Christians apparently noticed early the coincidence between the creation of light on the first day and the veneration of the Sun which took place on the self-same day. As J. Danidlou well remarks, "the day consecrated to the Sun was found to coincide with the first day of the Jewish week and so with the Christian Lord’s Day. . . . Sunday was seen as a renewal of the first day of creation."53 One wonders what encouraged the association of the two themes. Is it possible that Christians in their search for a day of worship distinct from the Sabbath (the mark of Jewish unfaithfulness) perceived in the day of the Sun a valid substitute since its rich symbology could effectively express Christian truth? Such an hypothesis will be examined in the following chapter.
(2) Christians worship on the day of the Sun, because it is the day in which "our Saviour Jesus Christ arose from the dead. . . . For they crucified him on the day before that of Saturn, and on the day after, which is Sunday, he appeared to his Apostles and disciples" (67, 7). The resurrection of Christ was already felt to be a valid motivation for assembling on the day of the Sun to offer worship to God. But, as W. Rordorf admits, "in Justin’s First Apology (67, 7) the primary motivation for the observance of Sunday is to commemorate the first day of creation and only secondarily, in addition, the resurrection of Jesus."54 The resurrection, presented by both Barnabas and Justin as a additional reason for keeping Sunday, will however gradually become the fundamental motivation for Sunday worship.55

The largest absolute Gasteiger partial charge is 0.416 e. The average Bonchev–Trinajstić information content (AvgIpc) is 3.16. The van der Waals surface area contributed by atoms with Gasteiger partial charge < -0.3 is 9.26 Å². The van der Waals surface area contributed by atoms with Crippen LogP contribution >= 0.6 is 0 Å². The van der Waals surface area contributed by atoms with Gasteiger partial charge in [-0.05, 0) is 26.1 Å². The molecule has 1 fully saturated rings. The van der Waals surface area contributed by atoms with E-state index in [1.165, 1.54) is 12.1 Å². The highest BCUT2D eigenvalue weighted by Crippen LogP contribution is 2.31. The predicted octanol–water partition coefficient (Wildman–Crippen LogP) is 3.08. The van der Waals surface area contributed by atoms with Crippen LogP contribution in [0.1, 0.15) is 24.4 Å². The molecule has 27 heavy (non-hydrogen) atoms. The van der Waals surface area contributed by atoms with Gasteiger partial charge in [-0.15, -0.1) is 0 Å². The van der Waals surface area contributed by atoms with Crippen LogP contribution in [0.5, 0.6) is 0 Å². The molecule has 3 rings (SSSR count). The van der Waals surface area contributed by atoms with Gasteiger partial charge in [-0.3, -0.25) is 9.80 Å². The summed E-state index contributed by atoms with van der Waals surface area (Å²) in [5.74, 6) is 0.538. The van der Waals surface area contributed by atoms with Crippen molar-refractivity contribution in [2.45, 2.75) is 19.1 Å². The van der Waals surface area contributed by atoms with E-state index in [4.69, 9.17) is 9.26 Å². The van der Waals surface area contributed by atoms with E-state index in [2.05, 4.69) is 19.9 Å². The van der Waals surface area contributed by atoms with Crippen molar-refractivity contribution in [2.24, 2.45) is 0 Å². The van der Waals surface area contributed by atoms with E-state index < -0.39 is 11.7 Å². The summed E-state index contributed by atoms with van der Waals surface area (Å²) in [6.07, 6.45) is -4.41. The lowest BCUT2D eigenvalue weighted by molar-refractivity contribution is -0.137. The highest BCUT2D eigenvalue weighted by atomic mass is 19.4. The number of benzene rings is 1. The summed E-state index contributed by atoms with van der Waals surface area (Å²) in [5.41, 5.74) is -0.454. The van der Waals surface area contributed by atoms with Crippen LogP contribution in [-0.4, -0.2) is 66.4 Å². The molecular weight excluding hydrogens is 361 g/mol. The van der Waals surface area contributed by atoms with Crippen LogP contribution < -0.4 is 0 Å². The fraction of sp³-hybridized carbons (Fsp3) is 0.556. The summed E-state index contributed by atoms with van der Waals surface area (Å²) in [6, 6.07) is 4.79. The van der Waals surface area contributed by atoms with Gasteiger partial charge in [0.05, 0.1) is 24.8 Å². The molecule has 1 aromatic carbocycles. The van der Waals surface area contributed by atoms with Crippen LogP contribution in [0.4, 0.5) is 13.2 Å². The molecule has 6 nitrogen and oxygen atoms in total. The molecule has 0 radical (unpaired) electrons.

(3) Christians observe Sunday because being the eighth day it "possesses a certain mysterious import, which the seventhday did not possess.56 For instance, Justin claims that circumcision was performed on the eighth day because it was a "type of the true circumcision by which we are circumcised from error and wickedness through our Lord Jesus Christ who arose from the dead on the first day of the week."57 Further, the eight persons saved from the flood at the time of Noah "were a figure of that eighth day (which is, however, always first in power) on which our Lord appeared as risenfrom the dead."58
Let us note that while in his exposition of the Christian worship to the Emperor, Justin repeatedly emphasizes that Christians gather on the day of the Sun (possibly, as we suggested, to draw them closer to Roman customs in the mind of the Emperor), in his polemic with Trypho the Jew, Justin denominates Sunday as the "eighth day," in contradistinction to and as a supersedure of the seventh-day Sabbath.59 The two different designations could well epitomize two significant factors which contributed to the change of the Sabbath to Sun-day, namely, anti-Judaism and paganism.
We might say that while the prevailing aversion toward Judaism in general and toward the Sabbath in particular caused the repudiation of the Sabbath, the existing veneration for the day of the Sun oriented Christians toward such a day both to evidence their sharp distinction from the Jews and to facilitate the acceptance of the Christian faith by the pagans. This conclusion will become increasingly clear in the next two chapters where we shall examine the influence of Sun-worship and the early theology of Sunday.
Conclusion. This brief analysis of the texts of Ignatius, Barnabas and Justin has confirmed the presence in their respective communities (Antioch, Alexandria, Rome) of strong anti-Judaic feelings which, augmented by social tensions and theological convictions, created the necessity of avoiding any semblance of Judaism.